Important info on P11D and P11D(b) and Class 1A National Insurance contributions

HMRC has changed legislation to mandate the submission of P11D and P11D(b) returns online. Legislation has also changed to mandate the submission of any amended returns using a new electronic form

HMRC will no longer accept paper P11D and P11D(b) forms, this includes lists. The paper form will be rejected on the basis that it has not been submitted to HMRC in the correct way. The employer or agent will be notified of the rejection and directed to the correct process.

You will need to file any P11D returns on or before 6 July 2023, failure to do so may result in a penalty.

How to submit P11D and P11D(b)

You will need to use one of the following quick and easy online methods:

You must submit all your P11D and P11D(b) forms together in one online submission.

Read more information on expenses and benefits for employers.

What to file

If you paid any benefits or non-exempt expenses, or if you payrolled any benefits, you need to file a P11D(b). Include the total benefits liable to Class 1A National Insurance contributions, even if you taxed some or all of them through your employees’ pay.

The P11D(b) is used to report any employer’s Class 1A National Insurance contributions liability.

You will need to submit a P11D for each employee in receipt of benefits or non-exempt expenses, unless you registered with HMRC online before 6 April 2022 to tax them through your payroll.

If you did not register online but then went on to tax some or all benefits through your payroll, you must still submit a P11D online for all benefits that were not payrolled.

If you have not already registered online to payroll your company benefits, you may wish to do so now ahead of the 2024 to 2025 tax year. It will mean you no longer need to submit P11Ds if you can payroll all your benefits.

Since 6 April 2023 HMRC no longer accepts informal payrolling of benefits.

What to do if you did not pay any expenses or benefits

You only need to tell HMRC that you do not need to make a return if they sent you an electronic notice to file a P11D(b) or a reminder to file a P11D(b) letter. You can declare no return of Class 1A National Insurance contributions to HMRC.

How to file P11D and P11D(b) correctly

Some common mistakes to avoid:

  • do not put ‘6 April 2022’ in the start date or ‘5 April 2023’ in the end date for your company cars, unless they are genuinely the dates your employee received or returned a company car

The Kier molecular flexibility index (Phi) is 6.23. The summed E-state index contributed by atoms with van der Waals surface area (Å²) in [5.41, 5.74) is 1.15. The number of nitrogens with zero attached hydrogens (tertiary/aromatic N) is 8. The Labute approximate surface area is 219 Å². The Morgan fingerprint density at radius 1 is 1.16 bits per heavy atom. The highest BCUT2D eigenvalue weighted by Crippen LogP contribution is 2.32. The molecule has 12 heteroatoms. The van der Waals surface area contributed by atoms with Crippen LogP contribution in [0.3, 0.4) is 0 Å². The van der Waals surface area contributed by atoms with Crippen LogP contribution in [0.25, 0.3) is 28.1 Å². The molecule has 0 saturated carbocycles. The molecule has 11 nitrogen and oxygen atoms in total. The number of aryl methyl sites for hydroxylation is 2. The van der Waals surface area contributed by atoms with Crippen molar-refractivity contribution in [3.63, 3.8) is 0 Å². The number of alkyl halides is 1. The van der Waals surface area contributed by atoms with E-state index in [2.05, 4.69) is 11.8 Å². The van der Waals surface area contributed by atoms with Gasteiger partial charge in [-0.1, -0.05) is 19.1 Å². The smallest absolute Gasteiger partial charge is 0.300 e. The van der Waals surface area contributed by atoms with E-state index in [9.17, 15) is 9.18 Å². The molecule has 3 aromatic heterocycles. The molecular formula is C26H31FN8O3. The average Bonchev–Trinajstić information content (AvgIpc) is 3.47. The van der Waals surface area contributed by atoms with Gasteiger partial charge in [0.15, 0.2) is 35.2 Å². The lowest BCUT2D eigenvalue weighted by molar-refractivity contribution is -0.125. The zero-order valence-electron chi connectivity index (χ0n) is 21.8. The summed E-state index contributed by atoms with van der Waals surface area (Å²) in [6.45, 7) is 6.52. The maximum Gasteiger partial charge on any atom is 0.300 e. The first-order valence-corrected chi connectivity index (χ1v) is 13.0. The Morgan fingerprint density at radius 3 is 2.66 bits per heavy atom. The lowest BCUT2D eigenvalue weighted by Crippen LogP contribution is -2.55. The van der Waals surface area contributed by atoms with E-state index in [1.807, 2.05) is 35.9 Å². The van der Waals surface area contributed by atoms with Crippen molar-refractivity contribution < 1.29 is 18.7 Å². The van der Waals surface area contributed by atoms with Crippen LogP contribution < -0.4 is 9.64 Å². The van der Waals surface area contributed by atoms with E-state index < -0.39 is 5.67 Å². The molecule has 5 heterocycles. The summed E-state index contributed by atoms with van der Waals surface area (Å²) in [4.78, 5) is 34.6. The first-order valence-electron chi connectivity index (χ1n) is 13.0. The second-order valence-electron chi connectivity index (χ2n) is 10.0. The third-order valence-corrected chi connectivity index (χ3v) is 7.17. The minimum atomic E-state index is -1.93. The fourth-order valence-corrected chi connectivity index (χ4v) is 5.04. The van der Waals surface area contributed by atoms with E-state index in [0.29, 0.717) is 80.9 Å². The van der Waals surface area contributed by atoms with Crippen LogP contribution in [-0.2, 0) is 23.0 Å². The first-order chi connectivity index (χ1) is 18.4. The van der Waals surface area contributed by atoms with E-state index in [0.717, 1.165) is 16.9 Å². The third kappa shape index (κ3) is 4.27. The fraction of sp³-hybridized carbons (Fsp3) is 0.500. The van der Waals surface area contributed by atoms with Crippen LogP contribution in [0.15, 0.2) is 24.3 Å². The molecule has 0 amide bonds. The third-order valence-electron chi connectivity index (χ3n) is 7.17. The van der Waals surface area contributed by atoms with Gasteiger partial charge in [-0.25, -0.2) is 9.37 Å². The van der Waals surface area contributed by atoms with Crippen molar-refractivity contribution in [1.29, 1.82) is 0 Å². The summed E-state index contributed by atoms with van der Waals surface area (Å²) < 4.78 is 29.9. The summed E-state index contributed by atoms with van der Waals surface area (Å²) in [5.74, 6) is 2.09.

• your submissions of P11D and P11D(b) must be made together, you are unable to submit over several days and should only submit once you have completed all P11Ds and P11D(b)
  • when reporting a fully electric car, make sure you have included the approved CO2 emissions figure
  • when reporting a hybrid car with an approved CO2 emissions figure between 1 to 50, make sure you have included the approved zero emissions mileage
  • only send one P11D(b) for each scheme, showing the total amount due, do not send a separate one for employees and directors, as we treat each separate P11D(b) as an amendment to any we have previously received
  • check P11D(b) to see if you need to use the ‘adjustments’ section

Class 1A National Insurance contributions

You will need to tell HMRC about any Class 1A National Insurance contributions that you owe for the tax year ending 5 April 2023 by 6 July 2023 at the latest. Failure to do so may result in a penalty.
Any Class 1A National Insurance you owe must reach HMRC on or before 22 July 2023.

Use the right payment reference when paying Class 1A National Insurance contributions

  • Make sure your payment is correctly allocated by providing the correct payment reference.
  • Use your 13-character accounts office reference number, followed by 2313. The reference number should have no spaces between the characters.
  • Adding 2313 is important because 23 tells us the payment is for the tax year ended 5 April 2023, and 13 lets us know the payment is for Class 1A National Insurance contributions.
  • More information is available about how to pay employers’ Class 1A National Insurance.

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